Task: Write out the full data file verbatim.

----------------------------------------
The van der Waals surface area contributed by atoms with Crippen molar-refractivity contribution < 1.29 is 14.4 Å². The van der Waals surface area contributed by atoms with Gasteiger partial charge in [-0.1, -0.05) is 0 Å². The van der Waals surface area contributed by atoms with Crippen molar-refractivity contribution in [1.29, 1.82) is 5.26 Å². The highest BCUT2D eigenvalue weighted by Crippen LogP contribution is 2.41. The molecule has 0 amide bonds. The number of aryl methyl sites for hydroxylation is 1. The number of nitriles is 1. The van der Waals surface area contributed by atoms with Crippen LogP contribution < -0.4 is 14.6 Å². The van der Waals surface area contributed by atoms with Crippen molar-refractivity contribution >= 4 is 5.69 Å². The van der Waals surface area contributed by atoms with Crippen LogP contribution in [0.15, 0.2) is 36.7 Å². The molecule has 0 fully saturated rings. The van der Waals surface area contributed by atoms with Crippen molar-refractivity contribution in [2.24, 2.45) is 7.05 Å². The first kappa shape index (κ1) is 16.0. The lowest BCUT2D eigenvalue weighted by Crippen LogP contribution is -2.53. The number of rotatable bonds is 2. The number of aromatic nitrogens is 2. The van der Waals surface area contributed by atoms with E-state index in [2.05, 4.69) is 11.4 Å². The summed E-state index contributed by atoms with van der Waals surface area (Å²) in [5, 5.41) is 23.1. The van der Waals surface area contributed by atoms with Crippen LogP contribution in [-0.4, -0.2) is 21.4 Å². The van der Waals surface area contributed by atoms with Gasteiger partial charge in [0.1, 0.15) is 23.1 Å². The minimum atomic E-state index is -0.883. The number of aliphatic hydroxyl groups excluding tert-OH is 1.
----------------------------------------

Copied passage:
The van der Waals surface area contributed by atoms with Crippen molar-refractivity contribution < 1.29 is 14.4 Å². The van der Waals surface area contributed by atoms with Gasteiger partial charge in [-0.1, -0.05) is 0 Å². The van der Waals surface area contributed by atoms with Crippen molar-refractivity contribution in [1.29, 1.82) is 5.26 Å². The highest BCUT2D eigenvalue weighted by Crippen LogP contribution is 2.41. The molecule has 0 amide bonds. The number of aryl methyl sites for hydroxylation is 1. The number of nitriles is 1. The van der Waals surface area contributed by atoms with Crippen LogP contribution < -0.4 is 14.6 Å². The van der Waals surface area contributed by atoms with Crippen molar-refractivity contribution >= 4 is 5.69 Å². The van der Waals surface area contributed by atoms with Crippen LogP contribution in [0.15, 0.2) is 36.7 Å². The molecule has 0 fully saturated rings. The van der Waals surface area contributed by atoms with Crippen molar-refractivity contribution in [2.24, 2.45) is 7.05 Å². The first kappa shape index (κ1) is 16.0. The lowest BCUT2D eigenvalue weighted by Crippen LogP contribution is -2.53. The number of rotatable bonds is 2. The number of aromatic nitrogens is 2. The van der Waals surface area contributed by atoms with E-state index in [2.05, 4.69) is 11.4 Å². The summed E-state index contributed by atoms with van der Waals surface area (Å²) in [5, 5.41) is 23.1. The van der Waals surface area contributed by atoms with Crippen LogP contribution in [-0.4, -0.2) is 21.4 Å². The van der Waals surface area contributed by atoms with Gasteiger partial charge in [0.1, 0.15) is 23.1 Å². The minimum atomic E-state index is -0.883. The number of aliphatic hydroxyl groups excluding tert-OH is 1.